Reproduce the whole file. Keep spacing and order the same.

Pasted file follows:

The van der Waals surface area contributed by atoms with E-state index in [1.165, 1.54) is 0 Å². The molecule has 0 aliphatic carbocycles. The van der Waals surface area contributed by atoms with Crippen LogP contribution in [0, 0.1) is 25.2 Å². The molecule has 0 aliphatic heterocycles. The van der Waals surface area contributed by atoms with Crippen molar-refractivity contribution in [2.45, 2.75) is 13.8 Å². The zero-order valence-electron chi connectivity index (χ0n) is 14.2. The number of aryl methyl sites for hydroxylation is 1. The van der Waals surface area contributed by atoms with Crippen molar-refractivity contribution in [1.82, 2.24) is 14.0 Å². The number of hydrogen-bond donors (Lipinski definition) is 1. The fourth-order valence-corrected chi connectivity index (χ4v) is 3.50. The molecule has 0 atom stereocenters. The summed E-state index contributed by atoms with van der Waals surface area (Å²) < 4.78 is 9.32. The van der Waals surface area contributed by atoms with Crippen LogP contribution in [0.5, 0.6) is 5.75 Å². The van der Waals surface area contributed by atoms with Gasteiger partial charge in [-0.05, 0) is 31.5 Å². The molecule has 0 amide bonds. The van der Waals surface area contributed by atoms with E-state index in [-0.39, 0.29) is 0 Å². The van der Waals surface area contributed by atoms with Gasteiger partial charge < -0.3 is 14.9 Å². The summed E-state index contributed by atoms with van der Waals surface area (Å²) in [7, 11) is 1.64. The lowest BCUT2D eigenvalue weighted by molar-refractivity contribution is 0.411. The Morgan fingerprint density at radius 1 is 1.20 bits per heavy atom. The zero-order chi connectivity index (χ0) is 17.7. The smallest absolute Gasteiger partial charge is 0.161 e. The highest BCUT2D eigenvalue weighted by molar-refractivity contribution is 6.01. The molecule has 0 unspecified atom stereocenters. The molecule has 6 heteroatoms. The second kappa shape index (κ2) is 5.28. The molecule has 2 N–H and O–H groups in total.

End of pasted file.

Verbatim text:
The van der Waals surface area contributed by atoms with E-state index in [1.165, 1.54) is 0 Å². The molecule has 0 aliphatic carbocycles. The van der Waals surface area contributed by atoms with Crippen LogP contribution in [0, 0.1) is 25.2 Å². The molecule has 0 aliphatic heterocycles. The van der Waals surface area contributed by atoms with Crippen molar-refractivity contribution in [2.45, 2.75) is 13.8 Å². The zero-order valence-electron chi connectivity index (χ0n) is 14.2. The number of aryl methyl sites for hydroxylation is 1. The van der Waals surface area contributed by atoms with Crippen molar-refractivity contribution in [1.82, 2.24) is 14.0 Å². The number of hydrogen-bond donors (Lipinski definition) is 1. The fourth-order valence-corrected chi connectivity index (χ4v) is 3.50. The molecule has 0 atom stereocenters. The summed E-state index contributed by atoms with van der Waals surface area (Å²) < 4.78 is 9.32. The van der Waals surface area contributed by atoms with Crippen LogP contribution in [0.5, 0.6) is 5.75 Å². The van der Waals surface area contributed by atoms with Gasteiger partial charge in [-0.05, 0) is 31.5 Å². The molecule has 0 amide bonds. The van der Waals surface area contributed by atoms with E-state index in [-0.39, 0.29) is 0 Å². The van der Waals surface area contributed by atoms with Gasteiger partial charge < -0.3 is 14.9 Å². The summed E-state index contributed by atoms with van der Waals surface area (Å²) in [7, 11) is 1.64. The lowest BCUT2D eigenvalue weighted by molar-refractivity contribution is 0.411. The Morgan fingerprint density at radius 1 is 1.20 bits per heavy atom. The zero-order chi connectivity index (χ0) is 17.7. The smallest absolute Gasteiger partial charge is 0.161 e. The highest BCUT2D eigenvalue weighted by molar-refractivity contribution is 6.01. The molecule has 0 unspecified atom stereocenters. The molecule has 6 heteroatoms. The second kappa shape index (κ2) is 5.28. The molecule has 2 N–H and O–H groups in total.